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Study: 9/11 responders at greater risk of blood cancers, cardiovascular disease

Samples from Nashville FFs helped researchers compare risks


Responders who were exposed to World Trade Center dust are more likely to have a DNA mutation that can lead to blood cancers and cardiovascular disease, a new study found.

FEMA/Andrea Booher

By Leila Merrill

NASHVILLE — A new study found that 9/11 responders were more likely than other firefighters to have a genetic mutation that can lead to blood cancers and cardiovascular disease.

The researchers used de-identified DNA data of 203 Nashville firefighters from BioVU, Vanderbilt’s biorepository of DNA extracted from discarded blood collected during routine clinical testing, according to a VUMC post. Patients can choose to opt in to BioVU.

The researchers compared the Nashville data and samples from IAFF members who did not respond to the 9/11 World Trade Center attacks with data from 9/11 responders.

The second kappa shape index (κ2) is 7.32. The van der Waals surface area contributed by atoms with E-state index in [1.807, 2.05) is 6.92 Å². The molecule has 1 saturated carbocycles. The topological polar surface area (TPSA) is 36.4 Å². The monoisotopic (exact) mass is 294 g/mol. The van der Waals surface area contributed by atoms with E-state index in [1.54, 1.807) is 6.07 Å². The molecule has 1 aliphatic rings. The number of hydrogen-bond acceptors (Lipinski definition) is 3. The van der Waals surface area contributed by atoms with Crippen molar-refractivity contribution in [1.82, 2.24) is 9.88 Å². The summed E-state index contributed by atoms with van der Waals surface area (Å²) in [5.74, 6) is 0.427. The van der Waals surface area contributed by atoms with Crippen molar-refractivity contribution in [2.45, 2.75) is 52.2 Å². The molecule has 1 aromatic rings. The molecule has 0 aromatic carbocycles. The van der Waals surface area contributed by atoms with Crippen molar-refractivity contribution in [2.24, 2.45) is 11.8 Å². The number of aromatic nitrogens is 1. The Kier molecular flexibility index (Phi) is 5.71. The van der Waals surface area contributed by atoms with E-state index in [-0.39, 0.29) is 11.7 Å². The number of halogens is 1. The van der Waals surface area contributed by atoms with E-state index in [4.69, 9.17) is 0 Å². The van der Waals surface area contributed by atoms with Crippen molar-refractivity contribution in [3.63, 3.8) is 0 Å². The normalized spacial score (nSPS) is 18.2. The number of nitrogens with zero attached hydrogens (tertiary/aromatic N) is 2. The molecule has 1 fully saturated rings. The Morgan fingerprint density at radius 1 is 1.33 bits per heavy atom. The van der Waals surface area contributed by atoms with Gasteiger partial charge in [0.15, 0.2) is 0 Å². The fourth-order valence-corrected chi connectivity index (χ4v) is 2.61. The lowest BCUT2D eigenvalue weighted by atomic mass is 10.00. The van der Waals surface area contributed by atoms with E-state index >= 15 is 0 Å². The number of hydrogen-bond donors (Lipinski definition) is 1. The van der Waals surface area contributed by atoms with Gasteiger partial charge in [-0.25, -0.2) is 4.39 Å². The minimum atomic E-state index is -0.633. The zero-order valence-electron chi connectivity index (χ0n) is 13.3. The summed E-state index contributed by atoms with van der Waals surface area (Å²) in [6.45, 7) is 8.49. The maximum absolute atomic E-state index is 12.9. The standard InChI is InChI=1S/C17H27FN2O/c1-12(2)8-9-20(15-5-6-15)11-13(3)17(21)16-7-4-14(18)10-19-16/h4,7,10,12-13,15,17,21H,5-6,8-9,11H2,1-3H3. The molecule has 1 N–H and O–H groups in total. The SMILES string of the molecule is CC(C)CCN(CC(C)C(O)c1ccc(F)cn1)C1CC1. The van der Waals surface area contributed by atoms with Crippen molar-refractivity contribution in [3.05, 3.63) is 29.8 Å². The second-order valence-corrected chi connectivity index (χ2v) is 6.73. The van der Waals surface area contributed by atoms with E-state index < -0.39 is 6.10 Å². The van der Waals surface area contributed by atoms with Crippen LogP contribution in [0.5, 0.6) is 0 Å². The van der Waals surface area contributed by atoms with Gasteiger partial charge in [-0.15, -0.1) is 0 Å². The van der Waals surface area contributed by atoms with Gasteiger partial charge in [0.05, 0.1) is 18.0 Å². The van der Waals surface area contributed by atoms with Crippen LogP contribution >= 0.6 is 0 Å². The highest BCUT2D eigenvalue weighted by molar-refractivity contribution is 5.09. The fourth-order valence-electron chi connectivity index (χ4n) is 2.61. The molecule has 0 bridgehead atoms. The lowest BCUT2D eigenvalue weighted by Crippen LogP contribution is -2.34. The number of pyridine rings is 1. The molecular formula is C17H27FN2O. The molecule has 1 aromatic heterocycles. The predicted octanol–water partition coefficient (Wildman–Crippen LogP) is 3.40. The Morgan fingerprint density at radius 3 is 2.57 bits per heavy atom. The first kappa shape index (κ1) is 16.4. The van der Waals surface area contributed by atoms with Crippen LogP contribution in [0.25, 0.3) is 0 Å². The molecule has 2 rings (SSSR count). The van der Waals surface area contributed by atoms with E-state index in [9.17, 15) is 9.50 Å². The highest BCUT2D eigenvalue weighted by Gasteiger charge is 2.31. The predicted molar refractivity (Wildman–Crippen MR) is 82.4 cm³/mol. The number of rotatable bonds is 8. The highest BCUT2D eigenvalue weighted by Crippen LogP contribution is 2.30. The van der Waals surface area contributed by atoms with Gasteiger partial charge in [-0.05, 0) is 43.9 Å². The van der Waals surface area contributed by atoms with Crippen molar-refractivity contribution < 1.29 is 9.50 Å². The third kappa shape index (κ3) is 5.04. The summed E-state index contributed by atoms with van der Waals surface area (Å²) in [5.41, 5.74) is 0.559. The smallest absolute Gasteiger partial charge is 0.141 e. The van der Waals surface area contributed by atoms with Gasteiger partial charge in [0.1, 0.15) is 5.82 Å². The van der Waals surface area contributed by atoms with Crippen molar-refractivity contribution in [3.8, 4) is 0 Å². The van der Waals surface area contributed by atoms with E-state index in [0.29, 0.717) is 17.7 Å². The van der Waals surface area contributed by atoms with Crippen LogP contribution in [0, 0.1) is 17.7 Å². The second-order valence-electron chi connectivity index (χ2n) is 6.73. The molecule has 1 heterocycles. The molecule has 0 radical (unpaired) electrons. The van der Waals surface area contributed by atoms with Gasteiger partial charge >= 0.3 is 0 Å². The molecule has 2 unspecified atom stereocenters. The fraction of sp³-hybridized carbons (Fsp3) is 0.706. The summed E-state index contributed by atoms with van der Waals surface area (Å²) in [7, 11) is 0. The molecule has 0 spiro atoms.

Further studies of trade center particulate matter and how blood cancer develops are ongoing.

The study was published on March 7 in Nature Medicine. The research team’s members are with Vanderbilt University Medical Center, Albert Einstein College of Medicine, Montefiore Medical Center, the Fire Department of the City of New York Bureau of Health Services, Rutgers Cancer Institute of New Jersey, Weill Cornell Medicine, Memorial Sloan Kettering Cancer Center, Sylvester Comprehensive Cancer Center, New York University School of Medicine, Genoptix, The Leukemia Lymphoma Society and Dana Farber Cancer Center.